Harry Potter and the Half-Blood Prince

Photo #24

Film (with rating): Harry Potter and the Half-Blood Prince
(PG)
 

Studio: Warner Home Video

Summary: Lord Voldemort’s grip tightens on the wizard and
Muggle world, and Harry and Dumbledore work to end his terrible reign.

Review: Wow. I don’t know how each of the “Harry”
films gets better and better. This one, the sixth in the series and based on
the second-to-last book in J.K. Rowling’s ridiculously popular and iconic
novels, is no different. It is spectacular. It’s dark, which holds true to the
book’s more-adult themes (after all, the Hogwarts kids are getting older and
facing more complex problems, so keeping the tone juvenile would not have
worked, either on paper or film).

But best yet, the magic is still there,
despite the more adult themes and flavors. And said magic is so seamlessly
incorporated into the film, viewers just accept it as natural and normal. I
mean, we are at Hogwarts, so of course
books fly and metallic objects come to life. The stable crew of actors are at
it again, with Daniel Radcliffe, Rupert Grint and Emma Watson once again
lighting up the screen. They’ve grown older, and better, with each passing
film. 

Director David Yates, who also directed the last film,
“Harry Potter and the Order of the Phoenix,” has matured in his role,
as well. “Prince” is filled with sharp messages and a sense of doom
that the fans of the book series know all too well. Yates even keeps relatively
true to the novels, which is what helps to make this film series so popular.
(Well, that and the fact all of the movies have looked fantastic, and the
original, very talented actors stuck around through the entire thing. That, in
my opinion, is huge and a big reason for success).

That being said,
“Prince” doesn’t really elaborate or embrace the book’s extremely dramatic
ending, which may disappoint some viewers. My advice is to watch the film not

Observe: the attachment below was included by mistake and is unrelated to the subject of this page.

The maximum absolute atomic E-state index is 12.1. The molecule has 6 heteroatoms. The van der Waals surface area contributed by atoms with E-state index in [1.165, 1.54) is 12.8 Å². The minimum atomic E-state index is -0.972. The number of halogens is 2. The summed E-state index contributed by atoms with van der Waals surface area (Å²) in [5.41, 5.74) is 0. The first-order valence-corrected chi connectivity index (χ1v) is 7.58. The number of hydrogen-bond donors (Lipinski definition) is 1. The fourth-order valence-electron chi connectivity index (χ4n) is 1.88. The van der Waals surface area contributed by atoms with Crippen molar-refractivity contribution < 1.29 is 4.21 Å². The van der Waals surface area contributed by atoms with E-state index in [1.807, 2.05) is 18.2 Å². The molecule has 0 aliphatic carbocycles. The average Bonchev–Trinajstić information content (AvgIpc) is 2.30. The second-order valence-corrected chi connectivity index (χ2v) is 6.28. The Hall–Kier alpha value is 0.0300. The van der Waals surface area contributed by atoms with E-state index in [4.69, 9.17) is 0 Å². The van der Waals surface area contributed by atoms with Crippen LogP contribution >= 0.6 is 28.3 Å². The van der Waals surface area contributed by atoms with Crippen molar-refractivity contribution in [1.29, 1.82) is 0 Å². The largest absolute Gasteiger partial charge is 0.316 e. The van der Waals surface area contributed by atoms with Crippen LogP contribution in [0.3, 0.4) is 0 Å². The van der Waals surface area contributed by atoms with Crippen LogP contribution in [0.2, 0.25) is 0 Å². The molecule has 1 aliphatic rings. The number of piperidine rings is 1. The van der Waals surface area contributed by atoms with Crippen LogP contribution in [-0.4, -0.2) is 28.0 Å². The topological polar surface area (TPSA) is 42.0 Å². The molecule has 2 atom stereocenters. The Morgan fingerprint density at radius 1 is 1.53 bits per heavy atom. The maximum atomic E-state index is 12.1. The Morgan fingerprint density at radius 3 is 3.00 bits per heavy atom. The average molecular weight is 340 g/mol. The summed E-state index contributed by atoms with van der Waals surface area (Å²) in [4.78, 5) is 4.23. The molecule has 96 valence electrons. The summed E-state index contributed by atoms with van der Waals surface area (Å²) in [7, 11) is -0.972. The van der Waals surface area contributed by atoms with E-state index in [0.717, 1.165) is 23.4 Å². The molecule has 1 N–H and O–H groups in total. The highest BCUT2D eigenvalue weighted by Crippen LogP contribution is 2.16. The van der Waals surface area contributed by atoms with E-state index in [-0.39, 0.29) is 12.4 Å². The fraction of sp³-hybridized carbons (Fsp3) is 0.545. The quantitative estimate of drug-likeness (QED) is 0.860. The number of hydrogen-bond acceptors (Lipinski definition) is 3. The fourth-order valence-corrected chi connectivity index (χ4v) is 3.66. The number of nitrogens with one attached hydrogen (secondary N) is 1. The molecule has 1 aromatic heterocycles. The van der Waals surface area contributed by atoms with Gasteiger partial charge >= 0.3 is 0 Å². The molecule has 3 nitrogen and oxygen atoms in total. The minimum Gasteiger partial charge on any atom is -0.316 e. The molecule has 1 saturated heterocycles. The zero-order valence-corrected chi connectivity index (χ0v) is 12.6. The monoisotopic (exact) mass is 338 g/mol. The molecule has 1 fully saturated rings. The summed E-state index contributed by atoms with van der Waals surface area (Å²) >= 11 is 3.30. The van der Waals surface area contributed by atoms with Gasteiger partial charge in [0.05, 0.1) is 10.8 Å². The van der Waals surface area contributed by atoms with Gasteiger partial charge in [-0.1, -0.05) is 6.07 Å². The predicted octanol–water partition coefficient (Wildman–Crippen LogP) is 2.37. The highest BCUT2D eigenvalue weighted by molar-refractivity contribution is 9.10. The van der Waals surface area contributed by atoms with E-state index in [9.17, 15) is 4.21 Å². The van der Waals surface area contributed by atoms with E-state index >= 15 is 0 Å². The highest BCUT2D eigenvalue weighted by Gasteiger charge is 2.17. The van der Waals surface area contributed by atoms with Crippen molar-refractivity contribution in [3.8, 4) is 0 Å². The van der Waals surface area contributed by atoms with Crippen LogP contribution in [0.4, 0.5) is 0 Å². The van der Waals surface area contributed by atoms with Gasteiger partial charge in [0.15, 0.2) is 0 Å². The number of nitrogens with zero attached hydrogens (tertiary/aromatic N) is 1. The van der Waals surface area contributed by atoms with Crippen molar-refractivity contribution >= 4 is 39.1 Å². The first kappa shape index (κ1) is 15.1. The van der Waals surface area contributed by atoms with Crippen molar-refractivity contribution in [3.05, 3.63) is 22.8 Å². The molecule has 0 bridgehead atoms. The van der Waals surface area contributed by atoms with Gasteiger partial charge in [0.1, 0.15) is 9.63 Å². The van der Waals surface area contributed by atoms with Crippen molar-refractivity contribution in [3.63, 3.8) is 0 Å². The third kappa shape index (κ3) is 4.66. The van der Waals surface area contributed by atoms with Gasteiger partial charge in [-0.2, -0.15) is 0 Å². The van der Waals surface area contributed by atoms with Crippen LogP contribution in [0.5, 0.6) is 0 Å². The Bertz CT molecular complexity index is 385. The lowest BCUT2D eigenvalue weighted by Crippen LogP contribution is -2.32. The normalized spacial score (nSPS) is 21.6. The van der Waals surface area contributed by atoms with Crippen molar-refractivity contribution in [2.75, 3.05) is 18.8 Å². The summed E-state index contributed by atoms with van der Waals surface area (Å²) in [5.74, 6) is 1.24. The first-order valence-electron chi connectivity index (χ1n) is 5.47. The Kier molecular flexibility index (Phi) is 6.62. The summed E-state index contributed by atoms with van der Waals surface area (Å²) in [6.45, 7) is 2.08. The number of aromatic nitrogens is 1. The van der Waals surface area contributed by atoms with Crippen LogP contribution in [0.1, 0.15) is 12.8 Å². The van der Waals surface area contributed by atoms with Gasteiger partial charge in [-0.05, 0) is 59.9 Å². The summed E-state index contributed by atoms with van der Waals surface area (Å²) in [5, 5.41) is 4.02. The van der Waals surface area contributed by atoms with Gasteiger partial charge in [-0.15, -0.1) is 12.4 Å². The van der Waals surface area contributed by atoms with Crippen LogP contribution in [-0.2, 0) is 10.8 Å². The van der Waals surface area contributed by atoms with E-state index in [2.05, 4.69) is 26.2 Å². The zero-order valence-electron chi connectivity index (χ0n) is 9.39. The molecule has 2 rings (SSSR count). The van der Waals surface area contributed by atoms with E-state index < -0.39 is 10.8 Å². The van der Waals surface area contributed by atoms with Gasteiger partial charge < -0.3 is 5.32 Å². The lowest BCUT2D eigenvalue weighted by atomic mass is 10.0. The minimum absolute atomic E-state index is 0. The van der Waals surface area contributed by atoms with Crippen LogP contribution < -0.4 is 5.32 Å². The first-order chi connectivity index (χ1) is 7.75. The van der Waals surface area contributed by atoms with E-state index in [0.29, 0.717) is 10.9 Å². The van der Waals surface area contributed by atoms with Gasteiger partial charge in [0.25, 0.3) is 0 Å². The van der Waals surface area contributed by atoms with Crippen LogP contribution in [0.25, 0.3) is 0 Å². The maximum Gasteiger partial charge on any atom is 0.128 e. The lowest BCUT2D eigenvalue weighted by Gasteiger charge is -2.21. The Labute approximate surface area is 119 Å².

as a retelling of the book, but as its own interpretation. You’ll enjoy it more
that way.

Extra highlight: “J.K. Rowling: A Year in the
Life”

What to serve for dinner: Go with something Harry Potter ate
in a previous novel: Cornish pasties. Finish off with Harry’s favorite dessert,
Treacle Tart.

Cornish Pasty (allrecipes.com)

2 1/8 cups all-purpose flour

1/4 teaspoon salt

1 teaspoon baking powder

1/2 cup butter, diced

1/2 cup water

1 1/4 pounds rump roast, cubed

1 onion, chopped

2 potatoes, peeled and diced

1 small turnip

salt and pepper to taste

2 tablespoons milks

In a small saucepan, cover turnips with water. Bring water
to a boil and cook until tender, about 10 minutes. Let cool and slice. Sift
flour, salt and baking powder together in a bowl. Add butter, and rub to the
consistency of coarse crumbs. Mix in water. If dough is sticky, add more flour.

Roll dough out until about 1/4 inch thick. Cut out six
circles, each about five inches round. Do not stretch the dough. Mix meat and
vegetables together, and salt and pepper to taste. Cover half of each pasty
base with the filling. Moisten pastry edges, fold pastry over the filling.
Press edges together with a fork. Transfer raw pasties to a baking sheet, brush
tops with milk, and make a small slit in each top to allow steam out. Bake at
450 degrees for 10 minutes. Turn oven down to 350 degrees and bake for 35
minutes.

Treacle Tart (Detroit Baking Examiner.com)

Unbaked pie shell for single crust, 8-inch pie

1 c. Lyle’s Golden Syrup

1 c. dry bread crumbs

Lemon rind of 1 lemon, finely grated

Juice of half a lemon (about 1 teas.)

Preheat oven to 400 degrees. In heavy saucepan, lightly warm the syrup to make it easier
to incorporate the other ingredients. Keep a close watch on this as it can be
easy to overheat. Add crumbs, lemon rind and juice. Mix well. Put filling into
unbaked crust. It will be pretty stiff. Smooth the filling and decorate top
with extra pieces of crust, or a lattice top. Bake for about 20 minutes, until
crust begins to brown. Cool before cutting.

If you’re unable to find golden syrup, try substituting it
with two parts light corn syrup and one part molasses, or equal parts of honey
and light corn syrup.

What to talk about over dinner: Would you ever want to be a
wizard? How about being Harry Potter? Which one was your favorite book? Why?
Are you looking forward to the last two movies in the franchise in 2010 and
2011, or do you dread the end? Who is your favorite character? If you could
have one magical power, what would it be? What do you think these actors will
do when “HP” is finished? Do you think J.K. Rowling will ever write
another blockbuster series like this?

This entry was posted in Family Films by Kyra Kirkwood. Bookmark the permalink.

About Kyra Kirkwood

Kyra Kirkwood is an award-winning journalist who combines her love of movies and good food in her "Dinner and a DVD" column. Get your week started right with her "Meatless Monday Movies" every Monday, and prepare for the weekend with another "Dinner and a DVD" column on Fridays. "My mama always said, 'Life was like a box of chocolates. You never know what you're gonna get.'" Forrest Gump

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